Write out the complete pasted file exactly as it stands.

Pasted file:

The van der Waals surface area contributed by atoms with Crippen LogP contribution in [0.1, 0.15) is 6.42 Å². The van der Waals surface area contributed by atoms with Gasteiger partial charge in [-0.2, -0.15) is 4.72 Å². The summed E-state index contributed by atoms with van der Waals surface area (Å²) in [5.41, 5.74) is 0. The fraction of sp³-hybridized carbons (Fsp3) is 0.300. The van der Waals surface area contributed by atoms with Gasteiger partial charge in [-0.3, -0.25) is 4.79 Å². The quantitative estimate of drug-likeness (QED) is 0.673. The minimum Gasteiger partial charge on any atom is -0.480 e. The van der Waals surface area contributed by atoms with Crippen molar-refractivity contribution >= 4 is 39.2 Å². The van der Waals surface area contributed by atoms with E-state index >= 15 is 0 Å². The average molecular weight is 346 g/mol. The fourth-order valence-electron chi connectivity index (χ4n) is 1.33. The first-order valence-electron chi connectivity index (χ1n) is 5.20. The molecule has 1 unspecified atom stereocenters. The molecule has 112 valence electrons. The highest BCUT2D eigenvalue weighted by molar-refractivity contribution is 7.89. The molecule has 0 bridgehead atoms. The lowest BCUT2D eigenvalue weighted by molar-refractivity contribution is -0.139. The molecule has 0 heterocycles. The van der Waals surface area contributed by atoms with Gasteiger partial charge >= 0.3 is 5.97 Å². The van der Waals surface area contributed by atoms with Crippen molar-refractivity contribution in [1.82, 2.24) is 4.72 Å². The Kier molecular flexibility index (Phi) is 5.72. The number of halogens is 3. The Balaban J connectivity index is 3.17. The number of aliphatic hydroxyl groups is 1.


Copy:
The van der Waals surface area contributed by atoms with Crippen LogP contribution in [0.1, 0.15) is 6.42 Å². The van der Waals surface area contributed by atoms with Gasteiger partial charge in [-0.2, -0.15) is 4.72 Å². The summed E-state index contributed by atoms with van der Waals surface area (Å²) in [5.41, 5.74) is 0. The fraction of sp³-hybridized carbons (Fsp3) is 0.300. The van der Waals surface area contributed by atoms with Gasteiger partial charge in [-0.3, -0.25) is 4.79 Å². The quantitative estimate of drug-likeness (QED) is 0.673. The minimum Gasteiger partial charge on any atom is -0.480 e. The van der Waals surface area contributed by atoms with Crippen molar-refractivity contribution >= 4 is 39.2 Å². The van der Waals surface area contributed by atoms with E-state index >= 15 is 0 Å². The average molecular weight is 346 g/mol. The fourth-order valence-electron chi connectivity index (χ4n) is 1.33. The first-order valence-electron chi connectivity index (χ1n) is 5.20. The molecule has 1 unspecified atom stereocenters. The molecule has 112 valence electrons. The highest BCUT2D eigenvalue weighted by molar-refractivity contribution is 7.89. The molecule has 0 bridgehead atoms. The lowest BCUT2D eigenvalue weighted by molar-refractivity contribution is -0.139. The molecule has 0 heterocycles. The van der Waals surface area contributed by atoms with Gasteiger partial charge >= 0.3 is 5.97 Å². The van der Waals surface area contributed by atoms with Crippen molar-refractivity contribution in [1.82, 2.24) is 4.72 Å². The Kier molecular flexibility index (Phi) is 5.72. The number of halogens is 3. The Balaban J connectivity index is 3.17. The number of aliphatic hydroxyl groups is 1.